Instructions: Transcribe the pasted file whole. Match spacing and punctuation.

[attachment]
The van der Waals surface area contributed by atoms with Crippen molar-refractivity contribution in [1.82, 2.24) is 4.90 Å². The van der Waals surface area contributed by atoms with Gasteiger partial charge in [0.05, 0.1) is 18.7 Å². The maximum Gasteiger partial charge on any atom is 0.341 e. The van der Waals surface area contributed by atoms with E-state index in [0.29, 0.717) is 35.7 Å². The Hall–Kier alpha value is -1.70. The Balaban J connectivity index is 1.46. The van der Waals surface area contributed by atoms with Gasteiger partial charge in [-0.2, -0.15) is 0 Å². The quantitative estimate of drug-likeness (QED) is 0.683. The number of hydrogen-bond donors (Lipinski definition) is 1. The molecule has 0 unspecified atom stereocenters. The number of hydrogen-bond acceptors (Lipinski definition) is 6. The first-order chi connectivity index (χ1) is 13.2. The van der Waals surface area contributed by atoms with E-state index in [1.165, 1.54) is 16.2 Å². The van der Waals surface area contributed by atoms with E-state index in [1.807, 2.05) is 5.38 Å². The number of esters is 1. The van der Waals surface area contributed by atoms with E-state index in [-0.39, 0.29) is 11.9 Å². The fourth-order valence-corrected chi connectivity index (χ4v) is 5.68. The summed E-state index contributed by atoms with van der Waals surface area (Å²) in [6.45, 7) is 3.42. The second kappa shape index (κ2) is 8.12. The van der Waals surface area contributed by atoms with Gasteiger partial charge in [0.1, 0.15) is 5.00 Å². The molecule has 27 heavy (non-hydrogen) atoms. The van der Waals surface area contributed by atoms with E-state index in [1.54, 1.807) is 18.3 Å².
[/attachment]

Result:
The van der Waals surface area contributed by atoms with Crippen molar-refractivity contribution in [1.82, 2.24) is 4.90 Å². The van der Waals surface area contributed by atoms with Gasteiger partial charge in [0.05, 0.1) is 18.7 Å². The maximum Gasteiger partial charge on any atom is 0.341 e. The van der Waals surface area contributed by atoms with E-state index in [0.29, 0.717) is 35.7 Å². The Hall–Kier alpha value is -1.70. The Balaban J connectivity index is 1.46. The van der Waals surface area contributed by atoms with Gasteiger partial charge in [-0.2, -0.15) is 0 Å². The quantitative estimate of drug-likeness (QED) is 0.683. The number of hydrogen-bond donors (Lipinski definition) is 1. The molecule has 0 unspecified atom stereocenters. The number of hydrogen-bond acceptors (Lipinski definition) is 6. The first-order chi connectivity index (χ1) is 13.2. The van der Waals surface area contributed by atoms with E-state index in [1.165, 1.54) is 16.2 Å². The van der Waals surface area contributed by atoms with E-state index in [1.807, 2.05) is 5.38 Å². The number of esters is 1. The van der Waals surface area contributed by atoms with E-state index in [-0.39, 0.29) is 11.9 Å². The fourth-order valence-corrected chi connectivity index (χ4v) is 5.68. The summed E-state index contributed by atoms with van der Waals surface area (Å²) in [6.45, 7) is 3.42. The second kappa shape index (κ2) is 8.12. The van der Waals surface area contributed by atoms with Gasteiger partial charge in [0.1, 0.15) is 5.00 Å². The molecule has 27 heavy (non-hydrogen) atoms. The van der Waals surface area contributed by atoms with E-state index in [1.54, 1.807) is 18.3 Å².